Throughout the 19th century, Iranian Armenian tailors and jewelers introduced European fashions, and Armenian photographers and filmmakers were among the first in those professions. A hero from among their ranks, Yeprem Khan, played a pivotal role in the Iranian Constitutional Revolution of 1905, and young Armenians were “martyred” alongside their Muslim brothers during the Iran-Iraq War. Perhaps some of us are more familiar with the big Iranian Armenian names in the Persian music industry like Vigen, Andy, Helen, Martik, Serjik, Elcid, or sports luminaries such as footballer Andranik Teymourian and worldwide tennis idol Andre Agassi, or even Iran’s first female astronomer and physicist, Alenush Terian. It is in light of all of this that the people most aptly call themselves Parskahay (“Perso-Armenian”), as distinct, long-time actors in the dynamic but inclusive nation they call home.
But perhaps the most fascinating historical narrative of Iranian Armenians takes us back four centuries, to the Safavid period. Shah Abbas I (ruled 1587-1629) is one of the most celebrated Safavid Kings, in part due to his vision of geopolitical centralization and his reconquest of lost peripheral provinces from the neighboring Ottomans and Uzbeks. But among his most unique contributions was the establishment of a world-class commercial district in his new capital city, Isfahan, wherefrom Iranian silk was exchanged for European silver. What’s more, this district was governed by a private land-owning merchant oligarchy comprised of an independent council and a Christian provost (kalântar) appointed by the Shah, whose vision it was to bypass the land route through the Ottoman Empire and redirect the silk trade through central Iran and the Persian Gulf. It was here in Isfahan that, not unlike the Sephardic Jews of the Ottoman Empire, a group of elite Armenian silk traders were brought to serve as the backbone of the Safavid economy and establish a sphere of commercial and financial transactions in over a hundred cities spanning from Burma, India, and China to Russia, the Ottoman Empire, Venice, Amsterdam, Sweden, and Mexico.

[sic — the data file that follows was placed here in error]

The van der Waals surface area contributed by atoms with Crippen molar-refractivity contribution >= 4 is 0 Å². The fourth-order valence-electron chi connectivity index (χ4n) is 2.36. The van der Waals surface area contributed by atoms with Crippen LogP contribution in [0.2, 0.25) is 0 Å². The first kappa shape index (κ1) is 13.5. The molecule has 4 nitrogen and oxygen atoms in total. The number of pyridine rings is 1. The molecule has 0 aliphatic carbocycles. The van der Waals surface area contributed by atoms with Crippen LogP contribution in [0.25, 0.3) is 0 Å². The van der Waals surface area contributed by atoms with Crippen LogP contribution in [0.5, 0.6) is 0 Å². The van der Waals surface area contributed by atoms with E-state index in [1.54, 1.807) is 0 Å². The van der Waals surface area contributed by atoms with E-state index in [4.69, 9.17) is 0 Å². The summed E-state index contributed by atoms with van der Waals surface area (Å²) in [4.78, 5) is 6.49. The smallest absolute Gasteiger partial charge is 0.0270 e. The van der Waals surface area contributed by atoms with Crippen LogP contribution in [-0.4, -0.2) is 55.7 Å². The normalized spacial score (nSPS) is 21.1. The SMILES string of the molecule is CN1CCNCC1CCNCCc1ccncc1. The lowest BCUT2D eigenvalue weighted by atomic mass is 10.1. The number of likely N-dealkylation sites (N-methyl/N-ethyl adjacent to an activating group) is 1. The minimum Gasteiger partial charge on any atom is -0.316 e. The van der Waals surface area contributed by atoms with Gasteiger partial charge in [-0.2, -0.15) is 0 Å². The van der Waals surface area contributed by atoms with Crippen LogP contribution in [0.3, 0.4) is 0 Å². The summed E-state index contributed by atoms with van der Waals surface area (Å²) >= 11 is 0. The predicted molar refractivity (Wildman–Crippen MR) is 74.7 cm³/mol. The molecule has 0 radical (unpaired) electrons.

The Safavids are known to have introduced a considerable number of Caucasian elements into the Persian society, and this phenomenon continued throughout the Qajar period. Ultimately the story of New Julfa represents an aberration from the mercilessness and hardship associated with earlier Caucasian campaigns under Shah Tahmasp I, who forcefully uprooted and oftentimes converted over 70,000 Armenian, Georgian, and Circassian families and resettled them in Gilan, Mazanderan, Fars, and within Isfahan and scattered villages in the city’s environs as part of his destructive scorched-earth policy against Ottoman advances in the Caucasus. Among the war prisoners of Caucasian campaigns, young men were trained as royal pages (ghulâmân-e khâssa or qapı qulları) and came to serve as important constituents of Safavid civil and military administration, while Caucasian women quickly became the favorite concubines of the Safavid harem. Georgian and Circassian Queen-Mothers formed factions and competed to promote their own sons to the throne throughout the Safavid period, and a certain politically-keen Circassian woman named Pari-Khan Khanum acted as a king-maker in two instances in the middle of the 16th century. Krusinski even insists that the influence of Georgian [and Circassian] harem women accounted for the Safavid tolerance of the empire’s Christian population. Of Shah Tahmasp II’s nine sons who reached adolescence, five were born of Caucasian mothers: four Georgians and one Circassian.